Article Text

Download PDFPDF
Original article
Does HIV pre-exposure prophylaxis use lead to a higher incidence of sexually transmitted infections? A case-crossover study of men who have sex with men in Los Angeles, California
  1. Matthew R Beymer1,2,
  2. Michelle A DeVost2,
  3. Robert E Weiss3,
  4. Rhodri Dierst-Davies4,
  5. Chelsea L Shover2,
  6. Raphael J Landovitz1,5,
  7. Corinne Beniasians2,
  8. Ali J Talan2,
  9. Risa P Flynn2,
  10. Robyn Krysiak2,
  11. Kayla McLaughlin2,
  12. Robert K Bolan2
  1. 1 David Geffen School of Medicine, University of California, Los Angeles, Los Angeles, CA, USA
  2. 2 Health and Mental Health Services, Los Angeles LGBT Center, Los Angeles, California, USA
  3. 3 Department of Biostatistics, Jonathan and Karin Fielding School of Public Health, University of California, Los Angeles, California, USA
  4. 4 Deloitte Financial Advisory Services LLP, New York, New York, USA
  5. 5 Center for Clinical AIDS Research and Education (CARE), Los Angeles, California, USA
  1. Correspondence to Matthew R Beymer, Los Angeles LGBT Center, Los Angeles, CA 90028–6213, USA; mbeymer{at}


Background Pre-exposure prophylaxis (PrEP) is an effective method for reducing HIV incidence among at-risk populations. However, concerns exist over the potential for an increase in STIs following PrEP initiation. The objective of this study is to compare the STI incidence before and after PrEP initiation within subjects among a cohort of men who have sex with men in Los Angeles, California.

Methods The present study used data from patients who initiated PrEP services at the Los Angeles LGBT Center between October 2015 and October 2016 (n=275). A generalised linear mixed model was used with a case-crossover design to determine if there was a significant difference in STIs within subjects 365 days before (before-PrEP period) and 365 days after PrEP initiation (after-PrEP period).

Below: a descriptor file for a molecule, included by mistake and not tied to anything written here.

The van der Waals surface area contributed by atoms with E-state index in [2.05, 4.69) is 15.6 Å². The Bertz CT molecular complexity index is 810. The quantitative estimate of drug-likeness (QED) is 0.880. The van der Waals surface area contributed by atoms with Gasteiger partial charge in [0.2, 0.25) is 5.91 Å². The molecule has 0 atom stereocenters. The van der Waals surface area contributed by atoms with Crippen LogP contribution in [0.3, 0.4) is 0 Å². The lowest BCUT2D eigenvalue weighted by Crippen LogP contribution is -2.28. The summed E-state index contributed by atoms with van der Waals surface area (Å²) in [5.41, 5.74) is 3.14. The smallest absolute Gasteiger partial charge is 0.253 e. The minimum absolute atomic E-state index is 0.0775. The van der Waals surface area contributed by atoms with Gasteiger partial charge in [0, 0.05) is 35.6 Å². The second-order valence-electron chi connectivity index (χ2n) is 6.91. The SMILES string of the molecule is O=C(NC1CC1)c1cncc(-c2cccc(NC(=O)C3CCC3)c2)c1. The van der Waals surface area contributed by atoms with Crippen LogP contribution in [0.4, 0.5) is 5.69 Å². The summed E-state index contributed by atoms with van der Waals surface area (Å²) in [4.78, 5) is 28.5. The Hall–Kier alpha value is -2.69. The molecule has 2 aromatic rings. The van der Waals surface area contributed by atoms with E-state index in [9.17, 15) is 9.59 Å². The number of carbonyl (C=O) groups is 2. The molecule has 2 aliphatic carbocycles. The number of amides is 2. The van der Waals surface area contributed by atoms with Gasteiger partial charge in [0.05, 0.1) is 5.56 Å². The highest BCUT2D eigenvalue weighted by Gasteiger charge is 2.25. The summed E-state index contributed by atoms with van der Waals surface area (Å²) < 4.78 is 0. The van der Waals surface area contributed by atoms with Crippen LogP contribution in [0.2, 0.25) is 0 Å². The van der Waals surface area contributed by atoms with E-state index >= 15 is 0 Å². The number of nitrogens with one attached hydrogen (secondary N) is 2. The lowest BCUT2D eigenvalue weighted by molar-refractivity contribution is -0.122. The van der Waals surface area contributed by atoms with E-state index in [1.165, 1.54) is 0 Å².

Results In a generalised linear mixed model, there were no significant differences in urethral gonorrhoea (P=0.95), rectal gonorrhoea (P=0.33), pharyngeal gonorrhoea (P=0.65) or urethral chlamydia (P=0.71) between periods. There were modest increases in rectal chlamydia (rate ratio (RR) 1.83; 95% CI 1.13 to 2.98; P=0.01) and syphilis diagnoses (RR 2.97; 95% CI 1.23 to 7.18; P=0.02).

Conclusions There were significant increases in rectal chlamydia and syphilis diagnoses when comparing the periods directly before and after PrEP initiation. However, only 28% of individuals had an increase in STIs between periods. Although risk compensation appears to be present for a segment of PrEP users, the majority of individuals either maintain or decrease their sexual risk following PrEP initiation.

  • sexual health
  • gay men
  • prophylaxis
  • syphilis
  • chlamydia infection

Statistics from

Request Permissions

If you wish to reuse any or all of this article please use the link below which will take you to the Copyright Clearance Center’s RightsLink service. You will be able to get a quick price and instant permission to reuse the content in many different ways.


  • Handling editor Catherine H Mercer

  • Contributors MRB: study concept, data cleaning, design, analysis, writing and revisions. MADV: study concept, data cleaning, design, analysis and manuscript review. REW: study concept, design, analysis and manuscript review. RDD, CLS, RJL, CB: study concept and manuscript review. AJT, RPF, RK, KM: manuscript review. RKB: study concept, design, writing and manuscript review.

  • Funding MRB was supported by the UCLA Postdoctoral Fellowship Training Program in Global HIV Prevention Research (Currier and Gorbach, PIs); T32MH080634. REW was supported by the Center for HIV Identification, Prevention, and Treatment (CHIPTS) NIMH grant P30MH058107; the UCLA Center for AIDS Research (CFAR) grant 5P30AI028697, Core H.

  • Competing interests None declared.

  • Ethics approval The study received approval from the University of California, Los Angeles South General Institutional Review Board (SGIRB) (IRB number: 00004474; Project number: 16-000452) .

  • Provenance and peer review Not commissioned; externally peer reviewed.

Linked Articles